New Year, New Justin Manns

Rachel Jones

New Year’s resolutions are meant to change people for the better.

Kent State basketball player Justin Manns thought changing his hairstyle would make him feel better, but he had no idea it would turn him into a better person — and player.

“I just felt like I needed a change coming into the new year,” Manns said. “I went by new year, new haircut, new me.”

The junior wanted to cut his hair in the past but chickened out at the thought of his head being too cold. He kept saying he would do it in the summer instead, which turned into next summer, which turned into the summer after that…

But after almost five years since his last haircut, he decided to stop delaying his plans and cut off his shoulder-length dreadlocks.

While hanging out at teammate Michael Porrini’s house with a few other players on New Year’s Eve, Manns confessed to his friends the plans for his head.

“I said, ‘When we go into the new year, I’m going to cut my hair,’” Manns explained. “They thought it was a joke at first, but I was like, ‘I’m serious.’”

Testing his word, his teammates searched the house for scissors and clippers. To prove his seriousness, they made Manns cut the first dread himself.

Once the first one hit the floor, his teammates continued to cut and shave Manns’ head until there was nothing left.

“Personally, I think he was trying to look more like me,” said clean-shaven Kent State coach Geno Ford.

Manns looks like a completely different person post-haircut, but Ford said Manns’ personality is just as diverse when he is on the court compared to off it.

When he’s playing, the coaches beg Manns to talk more and demand more from himself and his teammates.

But once he leaves the court, Manns likes to be the center of attention, constantly chatting up his teammates and being “the kind of guy that guys will flock toward and enjoy being around,” Ford said.

While the coaches have tried all season to get on-court Manns to be more like off-court Manns, Ford said something clicked after that monumental haircut.

“He’s really played harder, been more vocal and had more production since he cut his hair,” Ford said. “Had I known, I would have held him down and shaved him myself a long time ago.”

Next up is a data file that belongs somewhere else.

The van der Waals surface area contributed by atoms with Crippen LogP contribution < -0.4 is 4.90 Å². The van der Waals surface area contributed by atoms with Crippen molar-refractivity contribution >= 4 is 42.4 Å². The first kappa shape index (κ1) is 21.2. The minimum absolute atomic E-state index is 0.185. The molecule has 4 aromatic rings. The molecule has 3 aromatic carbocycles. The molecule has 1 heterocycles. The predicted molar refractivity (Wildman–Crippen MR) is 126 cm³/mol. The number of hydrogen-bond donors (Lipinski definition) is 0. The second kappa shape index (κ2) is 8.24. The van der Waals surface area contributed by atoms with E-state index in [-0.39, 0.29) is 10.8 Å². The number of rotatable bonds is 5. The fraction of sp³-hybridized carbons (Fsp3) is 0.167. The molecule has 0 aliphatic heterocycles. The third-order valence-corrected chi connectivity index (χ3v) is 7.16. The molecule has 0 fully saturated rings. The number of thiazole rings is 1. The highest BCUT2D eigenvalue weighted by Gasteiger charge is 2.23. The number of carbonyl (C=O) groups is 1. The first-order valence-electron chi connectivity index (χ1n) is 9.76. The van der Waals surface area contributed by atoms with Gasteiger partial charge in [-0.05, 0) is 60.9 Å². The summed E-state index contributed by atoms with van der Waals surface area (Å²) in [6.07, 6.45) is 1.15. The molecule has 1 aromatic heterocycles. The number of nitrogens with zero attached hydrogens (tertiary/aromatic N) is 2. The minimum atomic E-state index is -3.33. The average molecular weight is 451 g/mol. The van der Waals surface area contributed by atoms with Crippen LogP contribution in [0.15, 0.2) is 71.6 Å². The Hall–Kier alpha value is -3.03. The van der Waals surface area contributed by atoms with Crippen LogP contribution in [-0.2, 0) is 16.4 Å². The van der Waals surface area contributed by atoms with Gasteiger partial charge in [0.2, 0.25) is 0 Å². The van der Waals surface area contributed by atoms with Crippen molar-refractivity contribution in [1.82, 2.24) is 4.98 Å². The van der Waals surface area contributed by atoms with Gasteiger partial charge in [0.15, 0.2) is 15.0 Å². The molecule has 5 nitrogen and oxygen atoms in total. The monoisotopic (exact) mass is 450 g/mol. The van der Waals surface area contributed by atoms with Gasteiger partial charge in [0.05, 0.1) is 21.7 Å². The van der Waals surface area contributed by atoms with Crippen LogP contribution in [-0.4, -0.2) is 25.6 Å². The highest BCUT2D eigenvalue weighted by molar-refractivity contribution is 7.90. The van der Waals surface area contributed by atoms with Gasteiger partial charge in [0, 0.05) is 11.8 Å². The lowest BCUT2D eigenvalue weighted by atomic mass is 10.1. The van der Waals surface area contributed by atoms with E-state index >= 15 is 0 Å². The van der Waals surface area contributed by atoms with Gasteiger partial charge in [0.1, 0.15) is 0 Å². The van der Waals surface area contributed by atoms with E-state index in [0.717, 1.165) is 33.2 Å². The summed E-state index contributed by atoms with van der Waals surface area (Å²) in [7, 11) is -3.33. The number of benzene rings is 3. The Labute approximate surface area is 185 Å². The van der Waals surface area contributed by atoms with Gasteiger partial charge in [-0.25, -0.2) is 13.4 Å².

But is it really the shaved head that’s made the 6-foot-11-inch center a better basketball player?

“I really do think it is,” Manns said. “I think ever since I cut my hair, there’s been nothing but positive things happening. My numbers, my effort at practice, being vocal and my enthusiasm (have all increased). I think my coaches can attest that I’m a different player.”

The coaches definitely noticed a different player walk into the 7 a.m. film session on New Year’s Day. Ford said Manns didn’t make any jokes or negative comments about his new hairdo.

“He just said, ‘Hey, it’s a new year, I’m going to have a new attitude. I’m going to play better, and I’m going to play harder.’ We’re (21) days into it, but I have to be honest, he’s really done a 180. It’s not just for show – he is a new person, and it’s helped out our basketball team and made him a better person,” Ford said.

Manns said he feels different on the court because he’s no longer selfish. Even if plays or shots don’t go his way, he is maintaining a positive attitude and vocalizing encouragement to his teammates.

The players and coaches are proud of his attitude adjustment, but everyone else is still adjusting to his shaved head.

“My mom didn’t believe it,” Manns said. “She said I look all of 12 years old. Everyone keeps saying I look young, I look 16, I have a baby face – all that. A lot of people couldn’t believe it.”

A lot of people also don’t believe Manns played only four years of organized basketball before joining the Flashes.

“Justin Manns has a lot of potential – that’s just something that jumps out about him at you,” Ford said. “He’s played with much more passion and a much higher, consistent energy level than he was toward the beginning of the year.”

Manns said his goal is to be named the MAC Defensive Player of the Year, but most fans know him as the player who executes crazy, effortless dunks.

“I feel that my team feeds off the alley-oops, dunks and blocks,” Manns said. “You see that boost in the team and in the crowd when there’s a dunk or alley-oop, and the jungle goes crazy.”

Regardless of his hairstyle, Manns will continue to excel offensively and defensively on the court.

And while his head is much colder when he’s walking to and from class, the center does not regret the haircut that gave him a better attitude and basketball stats throughout the conference schedule.

“I feel better that I cut my hair,” Manns said. “I feel like I was looking like a stereotype (before) because I’m tall with a lot of tattoos and dreads. Now, I look like a man. I’m a new person.”

Contact Rachel Jones at [email protected].